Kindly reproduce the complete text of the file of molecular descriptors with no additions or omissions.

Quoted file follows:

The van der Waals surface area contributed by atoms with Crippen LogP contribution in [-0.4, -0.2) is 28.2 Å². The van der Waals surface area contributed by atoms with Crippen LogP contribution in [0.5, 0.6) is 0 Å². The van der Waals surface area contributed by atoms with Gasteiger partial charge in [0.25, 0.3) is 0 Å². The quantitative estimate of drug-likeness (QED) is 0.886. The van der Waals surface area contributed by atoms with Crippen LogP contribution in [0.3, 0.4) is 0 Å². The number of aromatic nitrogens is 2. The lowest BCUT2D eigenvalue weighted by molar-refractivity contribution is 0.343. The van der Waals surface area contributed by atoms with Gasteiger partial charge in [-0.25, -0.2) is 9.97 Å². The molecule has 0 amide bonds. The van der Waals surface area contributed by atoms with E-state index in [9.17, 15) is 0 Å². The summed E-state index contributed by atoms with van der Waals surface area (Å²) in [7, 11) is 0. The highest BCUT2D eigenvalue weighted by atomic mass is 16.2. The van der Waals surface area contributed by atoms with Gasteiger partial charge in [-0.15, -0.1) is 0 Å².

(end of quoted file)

The van der Waals surface area contributed by atoms with Crippen LogP contribution in [-0.4, -0.2) is 28.2 Å². The van der Waals surface area contributed by atoms with Crippen LogP contribution in [0.5, 0.6) is 0 Å². The van der Waals surface area contributed by atoms with Gasteiger partial charge in [0.25, 0.3) is 0 Å². The quantitative estimate of drug-likeness (QED) is 0.886. The van der Waals surface area contributed by atoms with Crippen LogP contribution in [0.3, 0.4) is 0 Å². The number of aromatic nitrogens is 2. The lowest BCUT2D eigenvalue weighted by molar-refractivity contribution is 0.343. The van der Waals surface area contributed by atoms with Gasteiger partial charge in [-0.25, -0.2) is 9.97 Å². The molecule has 0 amide bonds. The van der Waals surface area contributed by atoms with E-state index in [9.17, 15) is 0 Å². The summed E-state index contributed by atoms with van der Waals surface area (Å²) in [7, 11) is 0. The highest BCUT2D eigenvalue weighted by atomic mass is 16.2. The van der Waals surface area contributed by atoms with Gasteiger partial charge in [-0.15, -0.1) is 0 Å².